Live like a local.
We spent the day in Greenwich. I'll start with the Royal Observatory, and how Greenwich mean time came to be. The overall theory of how critically important time and location is ... well, conceptually, it is mind boggling. There is a red ball on top of the observatory, it has been a working timepiece since 1833... It drops at 1pm because the astronomers were busy with their telescopes with the midday sun ...and it is currently no longer working. The horologist who takes care of this clock has been furloughed because of COVID. I wonder how many people have the skills required to keep this bit of history going? The museum has a fascinating collection of time pieces taking one through the process of how we got to the point we are today. I was also interested in the fact that leaders from across the globe got together to agree to have the official time -GMT, without this respect for science and facts, would this be possible today? Are all the great discoveries in the past? or will pockets of people still believe in the importance of science?
Then we went to the Queen's House to view the art collection. One painting was especially interesting, it was of John Byng. He joined the navy at age 13 and became captain at age 23 and rear admiral at age 40! The story goes that he was court martial-ed for failing to attack the French on Minorca. He and his council decided that the attack would not stop the French and it would be a waste of British manpower. He is the only Navy Admiral to be executed.
"At noon Byng came out on deck in a light grey coat, white breeches and a big white wig. He had been persuaded with difficulty to be blindfolded, on the grounds that it would not be fair to the firing party to have to see his face. He was escorted out onto the quarter deck, ‘with a stately pace and a composed countenance’ according to the Evening Post, to see nine marines in their scarlet uniforms lined up in three rows. The rear row were in reserve. In front of him was a cushion and a heap of sawdust, sodden from the rain.He knelt on the cushion, tied the blindfold round his head and held up a neatly folded white handkerchief in his right hand. After a few agonizing moments he dropped the handkerchief, the six marines fired and the admiral fell gently on his side. He was fifty-two."
I think of this leader and the moral principles he held. He sacrificed his career and life for the life of his men over a battle he knew, after scrutinizing the information he had, they didn't stand a chance in winning.
Then we continued over to see if we could charm our way into the Painted Hall, where we couldn't get a ticket. Clearly, we have run out of charm, but the chapel of St. Peter and St. Paul in the old Royal Naval College was open to the public. It was the adjoining dome and had its own captivating history. First off, you see all over Europe and the UK carved /molded - bas-relief /pediment sculptures - scenes... I always assumed they were made of marble or other natural stone but there was something called Coade Stone... "an artificial stone in the late 18th and early 19th centuries". I can't speak for all or most, but I can say that many of these pediment sculptures were made of Coade Stone. Some fun facts, marble and other expensive valuable stones were taxed heavily. Coade Stone was cheap, and it was not taxed, so became an obvious stone to use when building in this period. What was more impressive is that when you compare the artificial stone with the natural stone, after 200 years the artificial stone holds up better, "virtually weatherproof", and the details are still spectacularly preserved. Granted, I don't have a trained eye, but I would never have known it wasn't a natural material.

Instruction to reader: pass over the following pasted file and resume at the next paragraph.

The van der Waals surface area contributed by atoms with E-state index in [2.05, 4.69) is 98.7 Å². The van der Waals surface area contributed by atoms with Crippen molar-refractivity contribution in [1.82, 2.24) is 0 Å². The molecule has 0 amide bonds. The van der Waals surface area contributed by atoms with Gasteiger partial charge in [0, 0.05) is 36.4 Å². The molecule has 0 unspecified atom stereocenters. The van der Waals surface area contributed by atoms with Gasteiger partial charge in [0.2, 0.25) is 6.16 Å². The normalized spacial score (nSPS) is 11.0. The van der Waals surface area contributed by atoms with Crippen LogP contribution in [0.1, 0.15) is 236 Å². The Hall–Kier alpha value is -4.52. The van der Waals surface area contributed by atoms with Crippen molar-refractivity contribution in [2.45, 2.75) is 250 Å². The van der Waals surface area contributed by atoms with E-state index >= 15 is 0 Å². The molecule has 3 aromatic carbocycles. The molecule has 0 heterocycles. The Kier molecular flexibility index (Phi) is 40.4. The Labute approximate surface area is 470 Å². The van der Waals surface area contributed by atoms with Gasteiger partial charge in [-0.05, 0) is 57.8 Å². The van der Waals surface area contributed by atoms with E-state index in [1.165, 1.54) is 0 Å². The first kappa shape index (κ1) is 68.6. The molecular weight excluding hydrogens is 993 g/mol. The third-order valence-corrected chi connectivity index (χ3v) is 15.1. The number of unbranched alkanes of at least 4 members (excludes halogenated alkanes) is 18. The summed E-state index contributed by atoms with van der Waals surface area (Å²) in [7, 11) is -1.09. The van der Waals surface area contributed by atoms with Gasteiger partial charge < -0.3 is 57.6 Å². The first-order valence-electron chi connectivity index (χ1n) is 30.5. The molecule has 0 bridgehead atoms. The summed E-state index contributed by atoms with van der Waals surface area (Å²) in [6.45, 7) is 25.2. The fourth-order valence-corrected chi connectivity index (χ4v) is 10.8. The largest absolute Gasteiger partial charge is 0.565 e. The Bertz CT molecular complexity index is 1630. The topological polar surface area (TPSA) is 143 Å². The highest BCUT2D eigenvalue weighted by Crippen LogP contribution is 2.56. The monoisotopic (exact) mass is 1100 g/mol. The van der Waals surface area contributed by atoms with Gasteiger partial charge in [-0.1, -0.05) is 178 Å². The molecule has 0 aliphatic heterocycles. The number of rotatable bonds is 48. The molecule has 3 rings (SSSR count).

These buildings, like so many, were designed by the busy architect Sir Christopher Wren. Used for the longest time as a "hospital" but not like we know of a hospital today, but instead, as a place of rehabilitation and retirement for injured sailors. Closed in mid 1800's leaving it available for use as the Royal Navy college. Our U.S. equivalent would be Annapolis. This shut in 1998 and has been open for tours (pre-COVID) ever since. We could have spent more time here, it was impressive. Another fun fact, the 4 virtues: wisdom, justice, courage, and meekness - each had their own statue leading into the chapel, but they covered the statue of Meekness when it was used as the Royal Naval College because they didn't think meekness was a virtue they wanted to instill in their naval officers. HAHA
Don't take life so seriously.
I'm Jody. I love to travel. I love to take pictures. I love to meet people and find interesting places. I also love to write about and post pix of what I've found. But, I've been told that I write like I talk - in streams of consciousness. So, if proper grammar and well composed sentences are a must for you - my posts will make you crazy. If you want to follow my journey as I learn about really cool places and offer some great tips about living abroad, read on!